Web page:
Straight From the Farm: Best Locally Sourced Eats in ChicagoBy Lisa Lubin
The Publican (Photo: Aysegul D. Stanford/The Publican)
Farm-to-fork. Locally sourced. Sustainable. Trendy buzzwords? Maybe. But many Chicago restaurants have been keeping up with this trend for a while, using locally grown produce that is often seasonal and organic. Here are four Chicago eateries serving up more than just lip service:
Spring Tartine at The Bristol (Photo: Anjali Pinto/The Bristol)
The Bristol, in Bucktown, lists the local farms it works with right on the menu — all just around the corner in Illinois, Indiana and Michigan.
“Much of who we are at The Bristol revolves around the practice of whole animal butchery — and utilizing every bit,” says Sean Pharr, the executive chef. “It’s a practice that pushes me to be creative and respectful to the animal. Sourcing from Catalpa Grove ensures that the hogs are humanly raised and slaughtered. It’s only up to me not to screw it up once it arrives!”
Farm Chicken at The Publican (Photo: Aysegul D. Stanford/The Publican)
Locals flock to this old-school Euro beer hall to try the homemade charcuterie and oysters, not to mention the hundreds of brews on offer. The Publican’s popularity can be attributed to one thing: damn good food, done right.
“We always say it’s the farmers that make us look good,” says Chef de Cuisine Cosmo Goss.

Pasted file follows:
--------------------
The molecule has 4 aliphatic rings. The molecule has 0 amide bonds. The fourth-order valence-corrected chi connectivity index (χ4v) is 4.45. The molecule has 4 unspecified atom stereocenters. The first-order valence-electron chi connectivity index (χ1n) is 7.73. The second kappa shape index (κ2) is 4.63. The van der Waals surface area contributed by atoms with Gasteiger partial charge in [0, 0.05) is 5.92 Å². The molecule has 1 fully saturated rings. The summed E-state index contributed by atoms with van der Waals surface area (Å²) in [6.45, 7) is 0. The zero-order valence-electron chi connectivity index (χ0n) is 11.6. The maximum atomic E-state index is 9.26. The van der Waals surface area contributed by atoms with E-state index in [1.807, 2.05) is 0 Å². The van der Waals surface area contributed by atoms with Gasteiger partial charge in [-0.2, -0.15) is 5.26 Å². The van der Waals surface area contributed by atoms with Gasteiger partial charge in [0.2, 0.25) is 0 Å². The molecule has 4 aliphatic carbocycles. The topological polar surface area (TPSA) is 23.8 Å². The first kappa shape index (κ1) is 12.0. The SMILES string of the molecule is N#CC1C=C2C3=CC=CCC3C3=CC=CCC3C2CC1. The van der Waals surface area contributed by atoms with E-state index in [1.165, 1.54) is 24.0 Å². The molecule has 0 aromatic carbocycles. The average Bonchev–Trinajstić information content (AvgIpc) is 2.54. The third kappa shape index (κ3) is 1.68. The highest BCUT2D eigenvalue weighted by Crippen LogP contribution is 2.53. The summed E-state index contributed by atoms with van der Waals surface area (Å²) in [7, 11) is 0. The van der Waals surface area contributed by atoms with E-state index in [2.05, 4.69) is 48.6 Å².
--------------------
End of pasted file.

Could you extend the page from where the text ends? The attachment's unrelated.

All meat here is butchered in-house, and every entry on their rotating menu lists the farm source. Most of the rustic dishes are from nearby — the popular farm chicken is from Slagel Family Farm in Fairbury, Ill. and the beef heart tartare is from cows at Marcotte Farm in Kankakee, Ill.
Nana (Photo: Courtesy Nana)
Take a little trip down to Bridgeport to sample this neighborhood gem. Named after the owner’s mother (a certified pastry chef who happens to make all the desserts), Nana sources ingredients from over 30 local farms, orchards and artisan craftsmen.
“When food is sourced locally, it is picked at the peak of freshness —and our guests can taste that difference,” says owner Omar Solis. “All of the family farms we work with refrain from using any chemicals or pesticides, and don’t use any antibiotics or hormones. Triple S Farms and Slagel also process their meats humanely, which is just as important to us.”
For brunch, dive into one of their signature dishes, the Nanadict, a Latin take on eggs Benedict. In place of English muffins, Solis uses papusas, flat disks made with corn and cheese. They pile house made chorizo (nana’s recipe; pork sourced from Slagel Family Farm in Illinois), poached eggs (also from Slagel) and their poblano cream sauce.
For nearly three decades, Rick Bayless put out some of the most kickass Mexican food in Chicago — all while championing local food production and urban agriculture. His restaurants work with a number of regional growers, and he supports the work of small Midwest farms through his own foundation. (Frontera Farmer awards grants to farmers each year for capital improvements to their family farms.) Plus, it doesn’t get much more local than Bayless’s own rooftop garden right atop his mega-successful adjoining restaurants: Frontera Grill, Topolobampo and Xoco.